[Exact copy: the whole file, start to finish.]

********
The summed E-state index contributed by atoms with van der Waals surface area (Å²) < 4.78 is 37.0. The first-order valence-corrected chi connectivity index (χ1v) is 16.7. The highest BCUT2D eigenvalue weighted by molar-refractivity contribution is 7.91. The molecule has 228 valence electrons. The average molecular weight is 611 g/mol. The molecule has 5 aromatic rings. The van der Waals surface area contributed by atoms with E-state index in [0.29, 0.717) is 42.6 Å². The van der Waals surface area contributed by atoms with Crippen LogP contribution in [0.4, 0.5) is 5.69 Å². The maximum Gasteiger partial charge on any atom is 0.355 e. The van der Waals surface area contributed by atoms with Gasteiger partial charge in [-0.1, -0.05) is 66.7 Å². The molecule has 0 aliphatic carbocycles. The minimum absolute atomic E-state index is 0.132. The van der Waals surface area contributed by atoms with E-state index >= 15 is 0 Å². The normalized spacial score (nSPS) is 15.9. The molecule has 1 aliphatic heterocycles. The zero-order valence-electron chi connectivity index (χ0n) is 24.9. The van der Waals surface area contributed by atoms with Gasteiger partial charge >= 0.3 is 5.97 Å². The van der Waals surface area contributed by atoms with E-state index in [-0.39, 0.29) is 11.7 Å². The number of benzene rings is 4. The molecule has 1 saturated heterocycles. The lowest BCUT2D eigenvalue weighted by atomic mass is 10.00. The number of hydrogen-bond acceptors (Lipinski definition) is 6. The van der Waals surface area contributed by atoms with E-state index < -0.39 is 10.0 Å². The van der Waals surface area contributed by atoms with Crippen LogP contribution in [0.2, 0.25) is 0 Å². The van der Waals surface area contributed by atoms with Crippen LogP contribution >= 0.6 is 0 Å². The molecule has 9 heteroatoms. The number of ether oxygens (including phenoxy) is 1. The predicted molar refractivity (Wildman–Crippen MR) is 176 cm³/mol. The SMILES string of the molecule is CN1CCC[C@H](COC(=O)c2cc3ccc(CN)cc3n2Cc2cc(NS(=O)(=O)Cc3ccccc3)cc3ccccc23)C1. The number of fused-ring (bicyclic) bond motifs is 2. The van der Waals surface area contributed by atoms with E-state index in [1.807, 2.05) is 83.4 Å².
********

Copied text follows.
The summed E-state index contributed by atoms with van der Waals surface area (Å²) < 4.78 is 37.0. The first-order valence-corrected chi connectivity index (χ1v) is 16.7. The highest BCUT2D eigenvalue weighted by molar-refractivity contribution is 7.91. The molecule has 228 valence electrons. The average molecular weight is 611 g/mol. The molecule has 5 aromatic rings. The van der Waals surface area contributed by atoms with E-state index in [0.29, 0.717) is 42.6 Å². The van der Waals surface area contributed by atoms with Crippen LogP contribution in [0.4, 0.5) is 5.69 Å². The maximum Gasteiger partial charge on any atom is 0.355 e. The van der Waals surface area contributed by atoms with Gasteiger partial charge in [-0.1, -0.05) is 66.7 Å². The molecule has 0 aliphatic carbocycles. The minimum absolute atomic E-state index is 0.132. The van der Waals surface area contributed by atoms with E-state index >= 15 is 0 Å². The normalized spacial score (nSPS) is 15.9. The molecule has 1 aliphatic heterocycles. The zero-order valence-electron chi connectivity index (χ0n) is 24.9. The van der Waals surface area contributed by atoms with Gasteiger partial charge >= 0.3 is 5.97 Å². The van der Waals surface area contributed by atoms with E-state index in [-0.39, 0.29) is 11.7 Å². The number of benzene rings is 4. The molecule has 1 saturated heterocycles. The lowest BCUT2D eigenvalue weighted by atomic mass is 10.00. The number of hydrogen-bond acceptors (Lipinski definition) is 6. The van der Waals surface area contributed by atoms with E-state index < -0.39 is 10.0 Å². The van der Waals surface area contributed by atoms with Crippen LogP contribution in [0.2, 0.25) is 0 Å². The van der Waals surface area contributed by atoms with Crippen LogP contribution >= 0.6 is 0 Å². The molecule has 9 heteroatoms. The number of ether oxygens (including phenoxy) is 1. The predicted molar refractivity (Wildman–Crippen MR) is 176 cm³/mol. The SMILES string of the molecule is CN1CCC[C@H](COC(=O)c2cc3ccc(CN)cc3n2Cc2cc(NS(=O)(=O)Cc3ccccc3)cc3ccccc23)C1. The number of fused-ring (bicyclic) bond motifs is 2. The van der Waals surface area contributed by atoms with E-state index in [1.807, 2.05) is 83.4 Å².